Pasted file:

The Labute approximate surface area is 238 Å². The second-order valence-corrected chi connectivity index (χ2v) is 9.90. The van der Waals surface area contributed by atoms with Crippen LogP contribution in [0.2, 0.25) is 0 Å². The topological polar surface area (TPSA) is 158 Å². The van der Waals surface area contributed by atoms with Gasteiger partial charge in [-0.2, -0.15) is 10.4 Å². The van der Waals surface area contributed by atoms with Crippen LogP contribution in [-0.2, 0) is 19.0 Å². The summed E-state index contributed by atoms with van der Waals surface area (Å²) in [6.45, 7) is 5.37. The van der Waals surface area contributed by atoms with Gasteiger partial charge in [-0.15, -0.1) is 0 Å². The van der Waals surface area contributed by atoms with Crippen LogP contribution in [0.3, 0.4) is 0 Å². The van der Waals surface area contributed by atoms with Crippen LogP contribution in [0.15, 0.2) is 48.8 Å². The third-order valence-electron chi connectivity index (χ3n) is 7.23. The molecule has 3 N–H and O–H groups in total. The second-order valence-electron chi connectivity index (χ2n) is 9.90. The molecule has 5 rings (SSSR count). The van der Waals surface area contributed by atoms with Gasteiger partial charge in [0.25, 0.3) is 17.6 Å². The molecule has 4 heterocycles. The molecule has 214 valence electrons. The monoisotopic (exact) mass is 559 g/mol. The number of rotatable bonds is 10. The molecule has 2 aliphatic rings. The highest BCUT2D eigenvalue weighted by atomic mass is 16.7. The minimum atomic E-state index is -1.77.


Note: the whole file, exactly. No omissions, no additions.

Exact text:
The Labute approximate surface area is 238 Å². The second-order valence-corrected chi connectivity index (χ2v) is 9.90. The van der Waals surface area contributed by atoms with Crippen LogP contribution in [0.2, 0.25) is 0 Å². The topological polar surface area (TPSA) is 158 Å². The van der Waals surface area contributed by atoms with Gasteiger partial charge in [-0.2, -0.15) is 10.4 Å². The van der Waals surface area contributed by atoms with Crippen LogP contribution in [-0.2, 0) is 19.0 Å². The summed E-state index contributed by atoms with van der Waals surface area (Å²) in [6.45, 7) is 5.37. The van der Waals surface area contributed by atoms with Gasteiger partial charge in [-0.15, -0.1) is 0 Å². The van der Waals surface area contributed by atoms with Crippen LogP contribution in [0.3, 0.4) is 0 Å². The van der Waals surface area contributed by atoms with Crippen LogP contribution in [0.15, 0.2) is 48.8 Å². The third-order valence-electron chi connectivity index (χ3n) is 7.23. The molecule has 3 N–H and O–H groups in total. The second-order valence-electron chi connectivity index (χ2n) is 9.90. The molecule has 5 rings (SSSR count). The van der Waals surface area contributed by atoms with Gasteiger partial charge in [0.25, 0.3) is 17.6 Å². The molecule has 4 heterocycles. The molecule has 214 valence electrons. The monoisotopic (exact) mass is 559 g/mol. The number of rotatable bonds is 10. The molecule has 2 aliphatic rings. The highest BCUT2D eigenvalue weighted by atomic mass is 16.7. The minimum atomic E-state index is -1.77.